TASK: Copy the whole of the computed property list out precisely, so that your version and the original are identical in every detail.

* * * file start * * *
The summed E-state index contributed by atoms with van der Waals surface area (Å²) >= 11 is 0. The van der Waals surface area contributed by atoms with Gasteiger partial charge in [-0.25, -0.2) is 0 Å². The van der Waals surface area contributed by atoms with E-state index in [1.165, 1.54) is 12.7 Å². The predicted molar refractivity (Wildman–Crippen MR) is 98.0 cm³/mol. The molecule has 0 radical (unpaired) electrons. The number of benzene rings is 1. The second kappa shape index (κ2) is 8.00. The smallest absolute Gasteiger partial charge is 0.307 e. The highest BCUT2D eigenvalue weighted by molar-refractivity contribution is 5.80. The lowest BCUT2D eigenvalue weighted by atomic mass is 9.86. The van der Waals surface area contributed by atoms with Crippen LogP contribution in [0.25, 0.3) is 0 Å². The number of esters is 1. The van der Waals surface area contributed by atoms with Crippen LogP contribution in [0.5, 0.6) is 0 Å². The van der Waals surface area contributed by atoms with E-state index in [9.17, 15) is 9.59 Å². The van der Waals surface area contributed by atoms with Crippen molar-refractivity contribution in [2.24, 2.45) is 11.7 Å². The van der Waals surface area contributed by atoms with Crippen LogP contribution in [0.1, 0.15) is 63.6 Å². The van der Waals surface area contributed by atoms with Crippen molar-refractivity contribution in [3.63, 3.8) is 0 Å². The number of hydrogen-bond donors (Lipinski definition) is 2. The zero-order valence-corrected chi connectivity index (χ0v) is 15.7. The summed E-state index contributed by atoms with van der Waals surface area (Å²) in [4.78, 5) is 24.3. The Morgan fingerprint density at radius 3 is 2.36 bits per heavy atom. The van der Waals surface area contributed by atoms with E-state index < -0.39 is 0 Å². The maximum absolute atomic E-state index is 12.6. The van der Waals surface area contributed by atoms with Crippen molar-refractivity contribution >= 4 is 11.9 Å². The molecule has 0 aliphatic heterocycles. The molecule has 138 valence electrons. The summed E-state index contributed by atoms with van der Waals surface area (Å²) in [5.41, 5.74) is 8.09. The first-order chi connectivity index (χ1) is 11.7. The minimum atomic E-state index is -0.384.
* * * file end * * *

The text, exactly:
The summed E-state index contributed by atoms with van der Waals surface area (Å²) >= 11 is 0. The van der Waals surface area contributed by atoms with Gasteiger partial charge in [-0.25, -0.2) is 0 Å². The van der Waals surface area contributed by atoms with E-state index in [1.165, 1.54) is 12.7 Å². The predicted molar refractivity (Wildman–Crippen MR) is 98.0 cm³/mol. The molecule has 0 radical (unpaired) electrons. The number of benzene rings is 1. The second kappa shape index (κ2) is 8.00. The smallest absolute Gasteiger partial charge is 0.307 e. The highest BCUT2D eigenvalue weighted by molar-refractivity contribution is 5.80. The lowest BCUT2D eigenvalue weighted by atomic mass is 9.86. The van der Waals surface area contributed by atoms with Crippen LogP contribution in [0.25, 0.3) is 0 Å². The number of esters is 1. The van der Waals surface area contributed by atoms with Crippen LogP contribution in [0.5, 0.6) is 0 Å². The van der Waals surface area contributed by atoms with E-state index in [9.17, 15) is 9.59 Å². The van der Waals surface area contributed by atoms with Crippen molar-refractivity contribution in [2.24, 2.45) is 11.7 Å². The van der Waals surface area contributed by atoms with Crippen LogP contribution in [0.1, 0.15) is 63.6 Å². The van der Waals surface area contributed by atoms with Crippen molar-refractivity contribution in [3.63, 3.8) is 0 Å². The number of hydrogen-bond donors (Lipinski definition) is 2. The zero-order valence-corrected chi connectivity index (χ0v) is 15.7. The summed E-state index contributed by atoms with van der Waals surface area (Å²) in [4.78, 5) is 24.3. The Morgan fingerprint density at radius 3 is 2.36 bits per heavy atom. The van der Waals surface area contributed by atoms with E-state index < -0.39 is 0 Å². The maximum absolute atomic E-state index is 12.6. The van der Waals surface area contributed by atoms with Crippen molar-refractivity contribution >= 4 is 11.9 Å². The molecule has 0 aliphatic heterocycles. The molecule has 138 valence electrons. The summed E-state index contributed by atoms with van der Waals surface area (Å²) in [5.41, 5.74) is 8.09. The first-order chi connectivity index (χ1) is 11.7. The minimum atomic E-state index is -0.384.